The Bennett-Kahana axis seems to be declaring, in both words and deeds, that their Yamina party has no desire to mollify the Haredim. This, incidentally, is in stark contrast to Bennett’s exhausting, fancy footwork in the courts of the rabbis – after the “brotherhood covenant” with Lapid in 2013 (which damaged him in their eyes significantly less than what seems to be the case now, going by the emotions flowing among the Haredi politicos).
The prime minister and his religious affairs minister aim to redraw Israel’s power map so that non-Haredi Jews will gain and the ultra-Orthodox will finally learn a little humility. As Lapid once told Moshe Gafni of United Torah Judaism from the floor of the Knesset: “Rabbi Gafni, we have stopped taking orders from you.” The quirks of our impossible politics have made Bennett the executor of the Lapidarian sting.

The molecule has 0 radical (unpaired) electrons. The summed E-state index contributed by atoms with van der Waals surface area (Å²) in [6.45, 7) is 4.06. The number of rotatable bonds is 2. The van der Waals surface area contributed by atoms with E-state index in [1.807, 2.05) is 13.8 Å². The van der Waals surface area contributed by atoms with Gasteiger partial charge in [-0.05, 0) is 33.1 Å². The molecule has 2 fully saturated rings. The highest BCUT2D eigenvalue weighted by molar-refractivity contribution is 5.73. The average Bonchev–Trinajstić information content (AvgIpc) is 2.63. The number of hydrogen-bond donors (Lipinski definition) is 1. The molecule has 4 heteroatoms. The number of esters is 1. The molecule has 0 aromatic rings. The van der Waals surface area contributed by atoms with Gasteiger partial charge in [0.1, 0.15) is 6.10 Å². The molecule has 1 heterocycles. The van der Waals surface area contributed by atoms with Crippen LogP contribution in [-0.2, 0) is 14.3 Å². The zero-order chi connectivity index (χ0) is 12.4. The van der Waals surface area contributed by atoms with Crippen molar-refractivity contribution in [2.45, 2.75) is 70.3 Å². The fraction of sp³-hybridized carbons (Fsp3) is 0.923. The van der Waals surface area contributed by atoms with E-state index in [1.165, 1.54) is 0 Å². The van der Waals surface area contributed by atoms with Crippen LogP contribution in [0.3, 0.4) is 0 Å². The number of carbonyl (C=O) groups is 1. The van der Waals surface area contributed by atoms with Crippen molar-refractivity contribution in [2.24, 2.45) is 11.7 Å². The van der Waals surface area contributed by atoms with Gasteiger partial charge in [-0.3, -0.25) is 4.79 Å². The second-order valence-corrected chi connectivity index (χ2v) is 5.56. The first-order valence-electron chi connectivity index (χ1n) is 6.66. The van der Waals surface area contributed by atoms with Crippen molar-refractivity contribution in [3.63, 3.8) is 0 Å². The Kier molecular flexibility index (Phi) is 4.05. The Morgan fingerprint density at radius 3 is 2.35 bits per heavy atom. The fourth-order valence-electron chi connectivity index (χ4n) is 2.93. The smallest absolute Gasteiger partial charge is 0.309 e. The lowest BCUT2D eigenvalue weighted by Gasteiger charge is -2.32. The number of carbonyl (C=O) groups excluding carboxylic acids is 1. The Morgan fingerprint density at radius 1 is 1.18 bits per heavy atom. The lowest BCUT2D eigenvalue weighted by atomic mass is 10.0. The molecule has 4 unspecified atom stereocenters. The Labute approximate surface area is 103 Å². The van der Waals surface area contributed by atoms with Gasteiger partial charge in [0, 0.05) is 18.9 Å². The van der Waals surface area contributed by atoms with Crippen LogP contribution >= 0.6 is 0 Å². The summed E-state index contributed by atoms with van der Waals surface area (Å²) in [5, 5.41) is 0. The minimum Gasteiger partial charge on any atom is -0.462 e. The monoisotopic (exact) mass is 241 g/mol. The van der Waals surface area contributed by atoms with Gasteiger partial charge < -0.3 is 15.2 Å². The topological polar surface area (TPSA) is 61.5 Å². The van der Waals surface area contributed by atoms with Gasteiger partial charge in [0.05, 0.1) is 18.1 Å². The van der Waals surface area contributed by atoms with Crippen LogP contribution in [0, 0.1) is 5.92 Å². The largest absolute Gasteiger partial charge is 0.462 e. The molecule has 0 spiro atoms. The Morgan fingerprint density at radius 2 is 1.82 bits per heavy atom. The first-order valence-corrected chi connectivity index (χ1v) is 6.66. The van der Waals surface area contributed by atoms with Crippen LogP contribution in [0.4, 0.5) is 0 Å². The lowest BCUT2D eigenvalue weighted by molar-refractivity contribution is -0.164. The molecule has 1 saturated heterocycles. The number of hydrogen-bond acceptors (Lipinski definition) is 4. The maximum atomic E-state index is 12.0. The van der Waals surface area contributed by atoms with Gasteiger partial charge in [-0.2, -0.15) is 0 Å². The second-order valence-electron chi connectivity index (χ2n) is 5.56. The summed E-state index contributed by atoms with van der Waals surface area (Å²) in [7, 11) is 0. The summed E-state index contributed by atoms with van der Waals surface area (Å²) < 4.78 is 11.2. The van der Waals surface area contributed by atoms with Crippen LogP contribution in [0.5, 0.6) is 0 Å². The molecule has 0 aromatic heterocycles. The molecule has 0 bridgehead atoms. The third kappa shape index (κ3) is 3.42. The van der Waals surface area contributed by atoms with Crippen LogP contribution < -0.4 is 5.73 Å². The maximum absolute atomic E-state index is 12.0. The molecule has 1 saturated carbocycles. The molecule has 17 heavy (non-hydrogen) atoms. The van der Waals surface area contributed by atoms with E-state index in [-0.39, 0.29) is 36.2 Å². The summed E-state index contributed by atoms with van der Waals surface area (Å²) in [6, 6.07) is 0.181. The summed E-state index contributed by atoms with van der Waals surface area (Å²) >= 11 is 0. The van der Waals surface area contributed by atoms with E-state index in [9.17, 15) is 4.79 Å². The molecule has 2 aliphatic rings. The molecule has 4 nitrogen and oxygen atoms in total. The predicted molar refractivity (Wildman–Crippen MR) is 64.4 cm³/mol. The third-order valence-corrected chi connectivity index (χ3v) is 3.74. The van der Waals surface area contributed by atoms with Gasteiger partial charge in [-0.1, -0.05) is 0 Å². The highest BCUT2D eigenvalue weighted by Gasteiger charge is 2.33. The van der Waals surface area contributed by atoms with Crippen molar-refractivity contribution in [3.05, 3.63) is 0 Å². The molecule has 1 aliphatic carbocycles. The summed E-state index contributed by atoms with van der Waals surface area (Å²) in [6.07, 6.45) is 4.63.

In contrast to them, their party colleague Interior Minister Ayelet Shaked is following a path of her own, both in her relations with Likud and in the religious arena. On Thursday she toured the Haredi bastion of Bnei Brak. She was greeted by Mayor Avraham Rubinstein, whose other hat is secretary of the UTJ’s Council of Torah Sages. She was received with all the honor due to the interior minister by the notables of a poor city for which government aid is a lifeline.
In any even, the coalition is on a knife’s edge, and its members recognize this. It is heterogenous, complicated and painfully narrow. It has also internalized the fact that the only thing that could save it is some outside event that descends to create a serious breach between the heads of the coalition’s right-wing and left-wing parties.